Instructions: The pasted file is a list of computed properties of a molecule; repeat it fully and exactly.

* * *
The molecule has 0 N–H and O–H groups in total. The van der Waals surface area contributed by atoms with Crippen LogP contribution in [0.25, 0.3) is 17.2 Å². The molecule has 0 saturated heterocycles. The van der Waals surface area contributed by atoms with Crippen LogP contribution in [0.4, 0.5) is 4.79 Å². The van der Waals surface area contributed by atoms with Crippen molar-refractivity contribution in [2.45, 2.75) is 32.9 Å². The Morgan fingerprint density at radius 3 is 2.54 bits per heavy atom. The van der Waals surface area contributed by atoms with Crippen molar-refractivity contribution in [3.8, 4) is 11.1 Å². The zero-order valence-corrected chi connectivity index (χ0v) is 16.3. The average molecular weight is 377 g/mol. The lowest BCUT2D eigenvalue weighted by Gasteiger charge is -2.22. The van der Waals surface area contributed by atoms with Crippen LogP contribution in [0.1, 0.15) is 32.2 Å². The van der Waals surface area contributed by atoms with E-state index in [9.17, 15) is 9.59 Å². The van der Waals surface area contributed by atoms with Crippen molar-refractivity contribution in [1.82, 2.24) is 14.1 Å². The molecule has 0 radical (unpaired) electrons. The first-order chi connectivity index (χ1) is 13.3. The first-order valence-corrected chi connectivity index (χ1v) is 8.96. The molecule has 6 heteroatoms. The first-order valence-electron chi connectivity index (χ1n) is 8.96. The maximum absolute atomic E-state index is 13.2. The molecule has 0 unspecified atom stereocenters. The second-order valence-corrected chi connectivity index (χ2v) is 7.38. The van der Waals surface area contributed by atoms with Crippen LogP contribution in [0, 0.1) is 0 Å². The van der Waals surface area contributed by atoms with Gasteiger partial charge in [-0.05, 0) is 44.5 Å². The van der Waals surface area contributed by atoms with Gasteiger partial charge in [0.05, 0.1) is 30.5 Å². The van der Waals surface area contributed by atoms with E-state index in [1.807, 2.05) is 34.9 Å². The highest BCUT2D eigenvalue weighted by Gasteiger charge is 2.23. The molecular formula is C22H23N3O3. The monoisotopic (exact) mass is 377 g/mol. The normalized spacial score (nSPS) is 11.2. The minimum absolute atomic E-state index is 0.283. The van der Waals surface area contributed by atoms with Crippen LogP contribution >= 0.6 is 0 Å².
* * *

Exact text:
The molecule has 0 N–H and O–H groups in total. The van der Waals surface area contributed by atoms with Crippen LogP contribution in [0.25, 0.3) is 17.2 Å². The molecule has 0 saturated heterocycles. The van der Waals surface area contributed by atoms with Crippen LogP contribution in [0.4, 0.5) is 4.79 Å². The van der Waals surface area contributed by atoms with Crippen molar-refractivity contribution in [2.45, 2.75) is 32.9 Å². The Morgan fingerprint density at radius 3 is 2.54 bits per heavy atom. The van der Waals surface area contributed by atoms with Crippen molar-refractivity contribution in [3.8, 4) is 11.1 Å². The zero-order valence-corrected chi connectivity index (χ0v) is 16.3. The average molecular weight is 377 g/mol. The lowest BCUT2D eigenvalue weighted by Gasteiger charge is -2.22. The van der Waals surface area contributed by atoms with Crippen LogP contribution in [0.1, 0.15) is 32.2 Å². The van der Waals surface area contributed by atoms with E-state index in [9.17, 15) is 9.59 Å². The van der Waals surface area contributed by atoms with Crippen molar-refractivity contribution in [1.82, 2.24) is 14.1 Å². The molecule has 0 radical (unpaired) electrons. The first-order chi connectivity index (χ1) is 13.3. The first-order valence-corrected chi connectivity index (χ1v) is 8.96. The molecule has 6 heteroatoms. The first-order valence-electron chi connectivity index (χ1n) is 8.96. The maximum absolute atomic E-state index is 13.2. The molecule has 0 unspecified atom stereocenters. The second-order valence-corrected chi connectivity index (χ2v) is 7.38. The van der Waals surface area contributed by atoms with Crippen LogP contribution in [0, 0.1) is 0 Å². The van der Waals surface area contributed by atoms with Gasteiger partial charge in [-0.05, 0) is 44.5 Å². The van der Waals surface area contributed by atoms with Gasteiger partial charge in [0.05, 0.1) is 30.5 Å². The van der Waals surface area contributed by atoms with E-state index in [1.807, 2.05) is 34.9 Å². The highest BCUT2D eigenvalue weighted by Gasteiger charge is 2.23. The molecular formula is C22H23N3O3. The monoisotopic (exact) mass is 377 g/mol. The normalized spacial score (nSPS) is 11.2. The minimum absolute atomic E-state index is 0.283. The van der Waals surface area contributed by atoms with Crippen LogP contribution >= 0.6 is 0 Å².